your gain properly. Here’s a little test of the
Clipguard. As you can see, I’m not adjusting
the gain. It is still set to
the third level right here.
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Now, before we check out the audio test, I’m going
to talk to you guys a little bit about the microphone
placement, which will affect how your
microphone sounds quite drastically.
Here are three things that you need to
pay attention to. Firstly, we have distance.
Now, you need to get the sweet spot
between you, which is the source
and the microphone by moving around
and listening to see which position
make you sound the most full and natural. Now,
I found that this microphone has a sweet spot
of around 15 to 20cm from you and the front
face of the front grille of the microphone.
Now, a microphone that is further away from the
source, which is you, is going to pick up a more
natural representation of your head and chest
resonances and give you a more natural sound.
Also, extraneous sounds such as your lip and all the
other unwanted noises are gonna disappear a lot
faster when you move away from your microphone
than the prominent attributes of your voice.
There’s also the proximity effect, which is a
phenomenon that leads to a boost in the bass
frequencies the closer you get to the microphone.
And this is how Hollywood and podcasters achieve
that god-like voice. My name is Shane and
you should bow down to me and subscribe to
my Youtube channel at MOBHouse Productions.
Secondly, we have the vertical position.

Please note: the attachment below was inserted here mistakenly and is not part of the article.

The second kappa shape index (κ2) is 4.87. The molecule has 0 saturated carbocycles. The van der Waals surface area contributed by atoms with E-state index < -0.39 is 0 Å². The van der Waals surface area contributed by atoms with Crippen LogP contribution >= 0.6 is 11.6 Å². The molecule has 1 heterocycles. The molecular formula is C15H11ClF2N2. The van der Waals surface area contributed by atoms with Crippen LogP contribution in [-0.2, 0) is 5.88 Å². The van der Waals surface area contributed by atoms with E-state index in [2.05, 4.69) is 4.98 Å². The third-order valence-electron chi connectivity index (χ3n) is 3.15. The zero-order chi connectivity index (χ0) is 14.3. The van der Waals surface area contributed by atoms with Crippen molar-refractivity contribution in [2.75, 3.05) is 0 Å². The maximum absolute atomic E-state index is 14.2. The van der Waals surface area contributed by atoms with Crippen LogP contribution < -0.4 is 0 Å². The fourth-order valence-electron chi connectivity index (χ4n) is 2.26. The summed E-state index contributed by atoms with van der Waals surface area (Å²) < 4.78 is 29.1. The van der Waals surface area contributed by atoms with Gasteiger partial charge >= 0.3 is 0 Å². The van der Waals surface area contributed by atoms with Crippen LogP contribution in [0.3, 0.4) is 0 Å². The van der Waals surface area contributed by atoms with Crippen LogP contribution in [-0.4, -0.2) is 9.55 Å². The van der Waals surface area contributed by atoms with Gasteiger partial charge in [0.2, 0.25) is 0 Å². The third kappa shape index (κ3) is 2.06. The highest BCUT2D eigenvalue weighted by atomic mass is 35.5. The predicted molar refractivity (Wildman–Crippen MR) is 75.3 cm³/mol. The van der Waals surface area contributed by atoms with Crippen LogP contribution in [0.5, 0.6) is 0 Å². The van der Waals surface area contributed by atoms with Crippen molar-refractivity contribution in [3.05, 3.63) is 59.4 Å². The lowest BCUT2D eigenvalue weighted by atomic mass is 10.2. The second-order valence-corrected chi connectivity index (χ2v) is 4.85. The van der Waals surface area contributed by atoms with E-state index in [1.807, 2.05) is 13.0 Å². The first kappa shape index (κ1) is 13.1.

Now, higher frequencies tend to project downwards
from your nose and mouth, which means that if
you move your microphone lower from your nose
position, you’re gonna get a more brighter sound.
Now, consonants such as S and P sounds are also
a lot more apparent when you’re on-axis to the
microphone so you might want to shift it a little
bit around to avoid that if you’re a very sibilant
speaker. Now, I said 3 things but there is 2.5,
which is the horizontal position and that is quite
an unknown quality. If you’ve gone online, you’ll
see that some singers tend to sing a little bit
off-axis to the microphone and audio engineers
will use things like pop filters to help guide
these singers where to place their mouth
when they sing so that the singer doesn’t undo
all the professionally-tuned position that the audio
engineer has done. For most of you guys who
are streamers and podcasters, ignore that. Just
skip to point number three, which is the angle
of the microphone. Now if you use a cardioid
pattern microphone like this in the off-axis
position, you’re gonna get an altered frequency
response. Now while there are definitely scenarios
where I wanna use microphones on the off-axis.
Affordable microphones like this tend to have a
very uncontrolled off-axis frequency response,
which means that you’re going to get very weird
peaks and troughs. I recommend that you use
this microphone in the on-axis, which means that
your mouth is singing or talking straight into
the middle of the capsule and if you want to
change the quality of the audio, you can
always put on an EQ in post and you’re done.
Moving on, we have the much anticipated blind mic
test that will show you how this Wave 3 compares
with the Blue Ember, when combined with a decent
audio interface and XLR cable, should set you back
about 30% to 40% more. Also, you have to fork out for
that hardware limiter, which would cost as much as
the Wave 3 Microphone itself. Now, I think that the
Clipguard hardware limiter that is implemented
in this microphone is one of the best things that
I’ve ever seen in a microphone like this. You would
also miss out on all that software integration,
which I think is very handy for streaming and
podcasting. We’re going to show you audio samples
from each microphone individually and label them
as Mic A and B and we’re only going to reveal to you
which microphone is which at the end of the test.
All the other tracks are unaltered and unprocessed.